So I hope you will consider moderation when printing your images. If you do, I am sure you will only print those that truly have something to say, rather than those you think might get attention.

Takeaways from the Delaware River Towns Photo Project Exhibit

On Saturday I drove about 20 minutes to the beautiful town of Lambertville, just over the New Hope – Lambertville Bridge on the Jersey side of the Delaware River. Lambertville is one of a number of small historic and picturesque towns that dot both the Pennsylvania and New Jersey sides of the river close to where I live in Bucks County.

The purpose of the drive was to view the exhibit of the Delaware River Towns Photo Project. The intent of “Project” was to “bring photographers together to photograph on the same times in the same places to see what they saw”. It was a collaborative effort bringing professional and amateur photographers together to photograph six towns on both sides of the river that share a common proximity and history. Those on the Pennsylvania side grew up around the construction of the Delaware Canal in the 1840s and ones in New Jersey emerged in response to the building of the railroad several decades later.

In February the Philadelphia Inquirer and a number of the smaller regional papers published a “call for photographers” and the photo shoot took place on Earth Day Weekend in April. The only rule was that you had to photograph within the municipal boundaries of each town. Every subject was fair game. 281 photographs were submitted for judging and 108 were chosen for the exhibit. All were 8X12 inches in size, both black and white and color, with a range of subjects from architecture, to railroads, to the river, to the people that inhabit the towns.

I always come away from a show learning something or gain a new insight. The Delaware River Towns Photo Project was a tremendous success. It fulfilled it’s stated objective, but most importantly it served as a vehicle to get people out and photograph … and hopefully … to learn something more about where they live. Something we all could probably do more of – right? And the title of the initiative includes the word “project”. I have written previously about the value of doing both long and short-term photographic projects.

Going to see theme based shows like this can give you the push to either get your dormant creative juices flowing again … by appropriating the idea for your own work, if that’s what it takes … or just give you the necessary kick in the pants to get out there period!

Was it a monumental artistic event? No. Was it a worthwhile and a good thing?  Yes, and for all the right reasons!!!

Morley Baer, The Wilder Shore

This is one of my favorite books and I think I know why. But more on that in just a bit.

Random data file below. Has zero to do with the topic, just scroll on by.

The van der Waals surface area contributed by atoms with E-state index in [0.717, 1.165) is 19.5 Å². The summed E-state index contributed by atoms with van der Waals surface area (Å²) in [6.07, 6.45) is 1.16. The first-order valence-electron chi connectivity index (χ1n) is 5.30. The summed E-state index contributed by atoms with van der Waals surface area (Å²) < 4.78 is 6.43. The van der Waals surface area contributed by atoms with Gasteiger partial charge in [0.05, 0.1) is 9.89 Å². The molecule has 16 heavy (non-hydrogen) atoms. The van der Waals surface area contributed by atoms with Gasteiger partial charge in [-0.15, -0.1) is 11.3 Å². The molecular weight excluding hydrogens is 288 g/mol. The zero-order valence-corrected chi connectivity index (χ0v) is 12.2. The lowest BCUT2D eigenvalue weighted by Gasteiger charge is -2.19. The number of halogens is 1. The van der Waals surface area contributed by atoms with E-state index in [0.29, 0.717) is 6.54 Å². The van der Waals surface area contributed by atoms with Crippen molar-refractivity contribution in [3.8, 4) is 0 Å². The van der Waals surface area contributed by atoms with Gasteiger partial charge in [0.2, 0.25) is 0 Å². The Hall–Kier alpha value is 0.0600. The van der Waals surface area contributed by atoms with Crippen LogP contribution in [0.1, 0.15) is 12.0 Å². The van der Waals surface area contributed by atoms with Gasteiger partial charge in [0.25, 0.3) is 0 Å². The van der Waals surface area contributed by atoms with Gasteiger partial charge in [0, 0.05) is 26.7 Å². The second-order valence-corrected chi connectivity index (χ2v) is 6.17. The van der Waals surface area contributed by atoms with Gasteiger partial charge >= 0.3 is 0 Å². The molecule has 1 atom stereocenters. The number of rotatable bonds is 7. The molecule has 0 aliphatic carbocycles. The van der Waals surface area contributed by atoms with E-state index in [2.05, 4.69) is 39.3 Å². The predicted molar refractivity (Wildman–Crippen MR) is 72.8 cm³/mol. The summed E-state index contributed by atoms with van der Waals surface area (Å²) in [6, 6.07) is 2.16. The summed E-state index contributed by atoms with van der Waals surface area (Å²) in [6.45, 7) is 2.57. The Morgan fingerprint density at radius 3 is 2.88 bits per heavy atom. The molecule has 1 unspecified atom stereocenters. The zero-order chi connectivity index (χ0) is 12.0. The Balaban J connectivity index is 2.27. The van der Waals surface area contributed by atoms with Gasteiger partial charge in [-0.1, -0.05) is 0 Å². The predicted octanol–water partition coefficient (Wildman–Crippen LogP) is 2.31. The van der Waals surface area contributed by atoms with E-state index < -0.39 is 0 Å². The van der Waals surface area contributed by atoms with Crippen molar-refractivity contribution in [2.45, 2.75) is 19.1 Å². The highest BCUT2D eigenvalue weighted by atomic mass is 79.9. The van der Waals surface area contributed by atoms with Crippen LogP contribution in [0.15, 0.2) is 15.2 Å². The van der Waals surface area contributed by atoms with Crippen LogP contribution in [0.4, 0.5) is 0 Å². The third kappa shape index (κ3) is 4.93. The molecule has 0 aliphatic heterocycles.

Morley Baer was a tremendous large format photographer and an all-star member of the West Coast School. He was friends with Edward Weston and assisted him from time to time towards the end of Weston’s life. He also assisted Ansel Adams, and along with Adams and Brett Weston, he was one of the founders of the Friends of Photography. Baer was considered one of the world’s foremost architectural photographers, but what originally attracted me to his work were his wonderful images of California’s beauty.

For over fifty years he used his beloved Ansco 8X10 view camera in a most effective way to capture California’s farmlands, coastline, forests, deserts and buildings. Legend has it that as time went on his camera was barely (no pun intended) being held together! The ancient machine was not particularly sexy, and he used classic old lenses such at the famous 480mm 19” Goertz Artar to make mostly black and white contact prints that are simply stunning. Not only did he possess a purity of vision, but his images were of the highest technical quality.

So why do I enjoy this book so much? Well first of all, the black and white photographs of California’s landscape are just flat out beautiful and inspiring. And then there is a wonderful text by David Rains Wallace. But what makes this book really interesting, and yes special, is the inclusion of color prints that accompany most of the black and white photographs. And yes this color work is fantastic! Recently I discovered why. They were made with tungsten balanced Ektachrome slide film intended for indoor work! The film could be corrected for outdoor application by using a #85B filter on the lens and this enables a warmer outdoor image than standard Ektachrome. But wait, there’s more! Baer created a softer contrast by overexposing the film one stop and having the color lab develop it for less than normal development time. The result … beautifully delicate, yet powerful images that are the complete opposite of the usual over saturated and postcard looking color we are so used to seeing! The entirety of book is sublime and I never tire of looking at it.

I’ve used this book to great effect as a teaching tool with my students to compare black and white and color images of similar subject matter. Several have bought a copy because they fell in love.

I think this is an under appreciated book by a truly marvelous photographer. It can often be found for under $50. I purchased mine years ago as a remainder for $25.

Listen … just do yourself a favor … find this book and buy it!